Conflict & Justice

Syria death toll rises as UN Security Council addresses violence



Demonstrators hold the former Syrian flag during a protest against the Syrian regime and its deadly crackdown on dissent in the northern Lebanese city of Tripoli on January 27, 2012. Western and Arab nations could make public their draft resolution condemning Syria's deadly crackdown on protesters when the UN Security Council convenes to discuss the escalating crisis.



More than 100 people were killed across Syria today by regime security forces, adding this week's death toll to nearly 400.

Fierce clashes between rebel forces and President Bashar Assad's troops rattled Damascus and throughout the country as the UN National Security council meets Tuesday to discuss a draft resolution to call on Assad to transfer power.

US State Secretary Hillary Clinton will join France and Britain in backing the resolution despite Russia’s opposition to such a deal, USA Today reported

Foreign ministers from the UK, US and France are travelling to New York to draft the Arab League resolution that 10 of the 15-member Security Council supports, which has enough backing for a vote. However, Russia has said it would veto the resolution as a permanent council member.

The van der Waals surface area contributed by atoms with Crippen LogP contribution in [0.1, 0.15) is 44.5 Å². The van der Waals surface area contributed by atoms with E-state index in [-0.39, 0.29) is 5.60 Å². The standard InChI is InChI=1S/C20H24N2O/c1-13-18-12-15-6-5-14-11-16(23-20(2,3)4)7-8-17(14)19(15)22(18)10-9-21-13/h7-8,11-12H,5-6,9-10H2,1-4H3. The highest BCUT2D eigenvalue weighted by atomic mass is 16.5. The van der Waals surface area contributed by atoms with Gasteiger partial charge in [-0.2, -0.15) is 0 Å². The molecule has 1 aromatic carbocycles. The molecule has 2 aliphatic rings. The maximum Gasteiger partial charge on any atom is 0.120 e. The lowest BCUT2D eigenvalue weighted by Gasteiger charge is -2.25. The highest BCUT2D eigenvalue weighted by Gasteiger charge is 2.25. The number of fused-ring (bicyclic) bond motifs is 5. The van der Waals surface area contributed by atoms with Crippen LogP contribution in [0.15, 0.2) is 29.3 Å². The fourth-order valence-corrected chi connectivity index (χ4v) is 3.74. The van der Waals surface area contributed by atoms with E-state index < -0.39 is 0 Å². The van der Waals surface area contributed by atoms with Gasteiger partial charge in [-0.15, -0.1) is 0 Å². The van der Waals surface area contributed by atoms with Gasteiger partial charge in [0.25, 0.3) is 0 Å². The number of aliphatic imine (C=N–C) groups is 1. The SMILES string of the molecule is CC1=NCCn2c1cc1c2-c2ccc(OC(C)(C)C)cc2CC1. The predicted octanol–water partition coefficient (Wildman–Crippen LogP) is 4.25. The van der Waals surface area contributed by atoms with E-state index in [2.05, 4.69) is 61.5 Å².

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"This document isn't balanced and it opens the door to intervention in Syrian affairs," Deputy Foreign Minister Gennady Gatilov said, according to the Interfax news service.

Despite Russia’s resistance, the country announced Monday it had convinced Syria’s government to start informal talks in Moscow with representatives from the opposition to negotiate a peace deal, The New York Times reported

“In an attempt to contribute with the Syrians to a peaceful settlement without foreign intervention and with respect to the sovereignty of Syria, we have appealed to the Syrian government and to all opposition groups to send their representatives to Moscow at a mutually acceptable time for informal contacts without prior conditions,” Russia’s Foreign Ministry said.

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However, the opposition has reportedly rejected Russia’s offer to mediate, demanding Assad’s regime needs to step down from power before any talks can be established, according to the BBC.

Syria has come to increasingly grow dependent on Russia as an international ally, the Times reported:

“With international support eroding quickly, President Bashar is becoming dependent on Russia for both political and military backing. Moscow has continued to be a key supplier of arms to Syria, recently signing a deal for a new shipment of fighter jets, despite objections from the United States and others.

Over the last year, Russia has tried on several occasions to play a more visible diplomatic role in the Arab Spring uprisings, on several occasions dispatching diplomats to Libya in an ultimately futile effort to broker a deal between Col. Muammar el-Qaddafi and rebel fighters.

In Libya, Russia’s leaders chose not to veto the United Nations resolution allowing for the NATO incursion there. It was a decision they now believe was a mistake, one they have vowed not to repeat in Syria.”